Fun to hang out with
relatives are Horus, an elder brother whom she dislikes; and sister-inlaw Hathor, the goddess of sex and beer, no less! Then there’s Anubis, her handsome yet intimidating and evil half brother; and Nephthys, an often forgotten Goddess who is the sister of Isis and mother of Anubis.
It tickled me that the author’s Egyptian gods are so human in their behaviour: they loathe waking up in the early morning, they char the dinner; and trip over the things they left laying around messily around their beds!
Of course, there’s no doubt about their god-like status when you read about Isis giving birth to a child every 20 years once, or Isadora having to decorate her room, which turns out to be her tomb for her afterlife.
And yes, this results in an angry and teary-eyed Isadora who believes that her parents do not love her and that nothing is eternal. She was made to die, everything is made to end. Or so she sadly believes.
So she jumps at the chance to move to San Diego to stay with Sirus, another of Isadora’s brother. Beginning a new life in this new city, Isadora finds work in a local museum where she meets and becomes fast friends with Tyler, Scott and Ry. “Floods!” (as Isadora often exclaims) but Ry is a pretty boy with bright blue eyes who looks almost like a Greek god. He is, of course, the one who tweaks Isadora’s pessimistic perception of love.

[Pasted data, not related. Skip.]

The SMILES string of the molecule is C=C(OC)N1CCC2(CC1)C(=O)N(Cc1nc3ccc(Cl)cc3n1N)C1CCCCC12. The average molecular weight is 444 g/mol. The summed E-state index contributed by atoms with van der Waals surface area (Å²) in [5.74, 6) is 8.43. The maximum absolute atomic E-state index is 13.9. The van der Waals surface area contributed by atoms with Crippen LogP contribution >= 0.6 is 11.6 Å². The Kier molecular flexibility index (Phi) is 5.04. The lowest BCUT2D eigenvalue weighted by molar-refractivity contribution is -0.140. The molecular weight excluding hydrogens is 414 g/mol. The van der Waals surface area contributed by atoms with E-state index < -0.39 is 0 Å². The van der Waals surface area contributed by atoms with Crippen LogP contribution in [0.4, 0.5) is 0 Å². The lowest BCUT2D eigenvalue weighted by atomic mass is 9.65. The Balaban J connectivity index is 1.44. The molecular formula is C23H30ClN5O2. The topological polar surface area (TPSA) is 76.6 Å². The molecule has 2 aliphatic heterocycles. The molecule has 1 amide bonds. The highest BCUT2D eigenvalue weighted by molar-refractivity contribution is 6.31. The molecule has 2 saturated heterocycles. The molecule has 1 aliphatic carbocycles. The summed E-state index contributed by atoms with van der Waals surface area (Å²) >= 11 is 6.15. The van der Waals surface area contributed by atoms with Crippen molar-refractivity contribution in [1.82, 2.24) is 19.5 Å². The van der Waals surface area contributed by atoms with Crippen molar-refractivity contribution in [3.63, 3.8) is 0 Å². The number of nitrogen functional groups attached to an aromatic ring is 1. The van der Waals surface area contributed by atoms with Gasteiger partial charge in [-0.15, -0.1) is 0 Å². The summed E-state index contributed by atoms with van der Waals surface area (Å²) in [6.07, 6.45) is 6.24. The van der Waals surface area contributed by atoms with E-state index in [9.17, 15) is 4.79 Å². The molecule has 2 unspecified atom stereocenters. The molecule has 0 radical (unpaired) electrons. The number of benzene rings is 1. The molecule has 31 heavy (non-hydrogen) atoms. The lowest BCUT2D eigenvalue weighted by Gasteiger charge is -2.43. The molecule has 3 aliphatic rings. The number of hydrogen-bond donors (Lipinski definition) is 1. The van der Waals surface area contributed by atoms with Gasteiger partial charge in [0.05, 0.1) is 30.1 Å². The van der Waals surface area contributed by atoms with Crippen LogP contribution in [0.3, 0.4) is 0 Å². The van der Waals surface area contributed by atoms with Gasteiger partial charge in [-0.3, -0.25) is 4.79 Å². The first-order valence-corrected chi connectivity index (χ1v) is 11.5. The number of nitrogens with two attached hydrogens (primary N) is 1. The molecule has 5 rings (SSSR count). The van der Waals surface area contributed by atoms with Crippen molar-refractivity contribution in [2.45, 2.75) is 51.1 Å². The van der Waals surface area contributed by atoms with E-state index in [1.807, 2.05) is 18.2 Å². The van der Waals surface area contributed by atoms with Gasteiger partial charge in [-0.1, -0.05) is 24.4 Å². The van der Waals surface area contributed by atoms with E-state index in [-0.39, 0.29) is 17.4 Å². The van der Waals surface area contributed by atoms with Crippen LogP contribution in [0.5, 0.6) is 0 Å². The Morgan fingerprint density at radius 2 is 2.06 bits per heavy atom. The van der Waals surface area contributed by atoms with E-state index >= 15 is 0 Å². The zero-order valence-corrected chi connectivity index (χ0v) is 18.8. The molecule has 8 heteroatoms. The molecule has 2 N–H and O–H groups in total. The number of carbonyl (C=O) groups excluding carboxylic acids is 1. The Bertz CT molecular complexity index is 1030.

But, of course, where there are gods, there will also be terrible, world-shaking events, as Isadora discovers when she realises that her nightmares are premonitions of horrible events that will befall her mother. Will Isadora be to save her mother with the help of her new friends? Will she finally learn to love her tomb?
The Chaos Of Stars ends on a light note. It is a rather fun book to hang out with. And no, you’re never too old for a lovely read like this. Caution, though, you might find yourself grinning like a half-wit while reading this book!